Create a Gorgeous Collage

How to make a Pinterest worthy collage in a snap

For anyone who has ever felt the call of creativity and wasn't quite sure what to do with it, you've come to the right place. I had the opportunity to sit down with Randel Plowman, author of The Collage Workbook and founder of the popular A Collage A Day blog to discuss everyday inspiration and how to get started creating collage masterpieces.

GalTime (GT):  What is a collage?

Randel Plowman (RP): Collage is a French word, coller, meaning to glue. The term was first coined by Picasso at the beginning of the 20th century.

GT: How did you get hooked on this medium?

RP: I’ve been working in the medium of collage since the mid 80’s. I love it because it does not require a lot to get started and the results can be immediate.

GT: Do people need to have any special artistic abilities to create this type of art?

RP: Most anyone can make a collage, but it helps to know a little about some of the principles and elements of design. I include those in my book. It can mean the difference between a good collage and a great collage.

GT: People may think of collage as paper and glue, but in "The Collage Workbook" you include all sorts of elements in your work. Can you share a few?

RP: Collaging can be more than just using glue and paper. You can also use computers, scanners and printers as another tool for creating collage. Imagery can be printed directly onto patterned paper. There are many techniques included in the book, from working digitally to creating inkjet and laser transfers.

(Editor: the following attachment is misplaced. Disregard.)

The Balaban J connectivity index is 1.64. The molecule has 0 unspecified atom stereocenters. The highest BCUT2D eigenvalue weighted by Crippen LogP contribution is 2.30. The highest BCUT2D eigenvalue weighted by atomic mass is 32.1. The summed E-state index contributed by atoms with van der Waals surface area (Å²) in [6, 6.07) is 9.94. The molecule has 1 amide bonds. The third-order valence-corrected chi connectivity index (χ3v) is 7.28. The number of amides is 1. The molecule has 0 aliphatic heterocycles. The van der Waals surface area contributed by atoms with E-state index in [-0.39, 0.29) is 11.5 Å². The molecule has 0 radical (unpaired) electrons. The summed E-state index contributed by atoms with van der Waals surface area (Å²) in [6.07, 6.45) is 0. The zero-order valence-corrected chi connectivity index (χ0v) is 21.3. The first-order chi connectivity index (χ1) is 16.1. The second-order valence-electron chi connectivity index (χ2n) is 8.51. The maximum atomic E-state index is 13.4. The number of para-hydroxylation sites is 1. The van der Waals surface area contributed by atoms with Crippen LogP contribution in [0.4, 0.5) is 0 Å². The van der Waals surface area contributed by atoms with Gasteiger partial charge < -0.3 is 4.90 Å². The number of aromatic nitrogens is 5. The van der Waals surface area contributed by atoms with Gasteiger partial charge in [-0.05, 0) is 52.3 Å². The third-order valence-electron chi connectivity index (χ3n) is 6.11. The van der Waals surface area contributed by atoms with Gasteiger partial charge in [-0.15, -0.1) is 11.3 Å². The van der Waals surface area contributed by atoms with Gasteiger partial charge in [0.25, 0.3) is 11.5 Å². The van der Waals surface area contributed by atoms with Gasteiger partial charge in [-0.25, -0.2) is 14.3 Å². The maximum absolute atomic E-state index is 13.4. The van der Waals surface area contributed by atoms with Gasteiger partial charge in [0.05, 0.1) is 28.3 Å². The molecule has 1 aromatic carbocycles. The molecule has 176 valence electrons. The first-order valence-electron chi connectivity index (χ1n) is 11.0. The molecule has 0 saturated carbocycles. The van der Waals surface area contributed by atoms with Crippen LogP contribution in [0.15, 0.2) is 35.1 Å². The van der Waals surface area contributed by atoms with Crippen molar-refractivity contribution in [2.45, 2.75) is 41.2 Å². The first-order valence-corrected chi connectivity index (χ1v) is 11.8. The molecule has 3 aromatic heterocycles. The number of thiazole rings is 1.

GT: Do people need a lot of special supplies to create collages? What would be in your most basic art kit?

RP: Basically to get started all one needs is scissors, glue and something to glue everything onto. Cutting images from a stack of old magazines is a great way to get started.

GT: You include 50 prompts in the art handbook-- what would you suggest a newbie begin?

RP: I would have to say the “five minute” collage exercise is a good way to start out. It is a great way to get the creative juices flowing.

Here’s how you do it:

Make five, 5-minute collages on 3x5-inch heavy watercolor paper. You’ll find this exercise really freeing—without time to overthink what you’re doing, the results will be intuitive and interesting.

To begin, simply go through some magazines and cut out the pictures and pieces of imagery that catch your eye. When you think you have enough, set a timer for 5 minutes and get to work!

The trick is to keep your hands moving—picking out images, playing with arranging them, and then gluing them down. When the timer goes off, pull out more images and move on to the next collage. Twenty-five minutes later you’ll be surprised at what you just created.

GT:  Tell us about the image library you included in the book.

RP: In the back of the book I include a series of copyright free images that anyone can scan to use in their own work. I have also included images to download at

GT: Are there any "rules" when it comes to collage?

RP: The #1 rule is to have fun.

GT:  What's the most unique item you've used in a collage?

RP: A few years ago I created a collage using a one-dollar bill.

Feeling inspired? Grab a copy of The Collage Handbook by clicking here and visit the companion site for the book for resources, images and endless inspiration.  

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